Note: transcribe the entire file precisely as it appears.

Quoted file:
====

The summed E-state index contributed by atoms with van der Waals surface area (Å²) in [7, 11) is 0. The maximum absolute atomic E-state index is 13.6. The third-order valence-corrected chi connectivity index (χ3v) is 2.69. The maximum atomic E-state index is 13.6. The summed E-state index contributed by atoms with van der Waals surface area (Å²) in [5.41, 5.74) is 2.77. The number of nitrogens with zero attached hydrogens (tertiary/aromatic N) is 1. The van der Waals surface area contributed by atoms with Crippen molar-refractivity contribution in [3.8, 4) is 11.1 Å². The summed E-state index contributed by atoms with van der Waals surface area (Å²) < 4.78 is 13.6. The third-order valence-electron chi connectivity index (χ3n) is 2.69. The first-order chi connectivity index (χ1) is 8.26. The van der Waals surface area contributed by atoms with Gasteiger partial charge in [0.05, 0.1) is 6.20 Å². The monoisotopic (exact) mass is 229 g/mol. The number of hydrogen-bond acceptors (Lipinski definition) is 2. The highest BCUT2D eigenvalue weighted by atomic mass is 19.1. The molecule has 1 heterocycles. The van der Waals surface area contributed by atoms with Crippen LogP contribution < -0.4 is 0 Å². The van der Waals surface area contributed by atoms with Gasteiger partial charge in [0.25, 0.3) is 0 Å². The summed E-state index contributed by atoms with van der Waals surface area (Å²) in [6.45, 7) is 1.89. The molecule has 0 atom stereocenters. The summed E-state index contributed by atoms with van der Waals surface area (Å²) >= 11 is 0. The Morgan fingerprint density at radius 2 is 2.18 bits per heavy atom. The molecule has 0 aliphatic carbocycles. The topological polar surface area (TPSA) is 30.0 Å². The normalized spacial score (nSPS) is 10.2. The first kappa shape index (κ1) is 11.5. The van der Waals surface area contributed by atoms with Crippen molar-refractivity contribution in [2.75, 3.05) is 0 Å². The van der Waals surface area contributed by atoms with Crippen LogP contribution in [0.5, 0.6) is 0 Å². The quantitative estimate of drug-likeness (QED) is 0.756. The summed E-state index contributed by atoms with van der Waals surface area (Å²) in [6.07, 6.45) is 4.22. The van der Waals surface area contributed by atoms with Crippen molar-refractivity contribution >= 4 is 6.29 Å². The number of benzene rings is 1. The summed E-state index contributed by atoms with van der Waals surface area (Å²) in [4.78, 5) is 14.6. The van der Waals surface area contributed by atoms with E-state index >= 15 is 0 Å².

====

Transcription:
The summed E-state index contributed by atoms with van der Waals surface area (Å²) in [7, 11) is 0. The maximum absolute atomic E-state index is 13.6. The third-order valence-corrected chi connectivity index (χ3v) is 2.69. The maximum atomic E-state index is 13.6. The summed E-state index contributed by atoms with van der Waals surface area (Å²) in [5.41, 5.74) is 2.77. The number of nitrogens with zero attached hydrogens (tertiary/aromatic N) is 1. The van der Waals surface area contributed by atoms with Crippen molar-refractivity contribution in [3.8, 4) is 11.1 Å². The summed E-state index contributed by atoms with van der Waals surface area (Å²) < 4.78 is 13.6. The third-order valence-electron chi connectivity index (χ3n) is 2.69. The first-order chi connectivity index (χ1) is 8.26. The van der Waals surface area contributed by atoms with Gasteiger partial charge in [0.05, 0.1) is 6.20 Å². The monoisotopic (exact) mass is 229 g/mol. The number of hydrogen-bond acceptors (Lipinski definition) is 2. The highest BCUT2D eigenvalue weighted by atomic mass is 19.1. The molecule has 1 heterocycles. The van der Waals surface area contributed by atoms with Crippen LogP contribution < -0.4 is 0 Å². The van der Waals surface area contributed by atoms with Gasteiger partial charge in [0.25, 0.3) is 0 Å². The summed E-state index contributed by atoms with van der Waals surface area (Å²) in [6.45, 7) is 1.89. The molecule has 0 atom stereocenters. The summed E-state index contributed by atoms with van der Waals surface area (Å²) >= 11 is 0. The Morgan fingerprint density at radius 2 is 2.18 bits per heavy atom. The molecule has 0 aliphatic carbocycles. The topological polar surface area (TPSA) is 30.0 Å². The normalized spacial score (nSPS) is 10.2. The first kappa shape index (κ1) is 11.5. The van der Waals surface area contributed by atoms with Crippen molar-refractivity contribution in [2.75, 3.05) is 0 Å². The van der Waals surface area contributed by atoms with Crippen LogP contribution in [0.5, 0.6) is 0 Å². The quantitative estimate of drug-likeness (QED) is 0.756. The summed E-state index contributed by atoms with van der Waals surface area (Å²) in [6.07, 6.45) is 4.22. The van der Waals surface area contributed by atoms with Crippen molar-refractivity contribution >= 4 is 6.29 Å². The number of benzene rings is 1. The summed E-state index contributed by atoms with van der Waals surface area (Å²) in [4.78, 5) is 14.6. The van der Waals surface area contributed by atoms with E-state index >= 15 is 0 Å².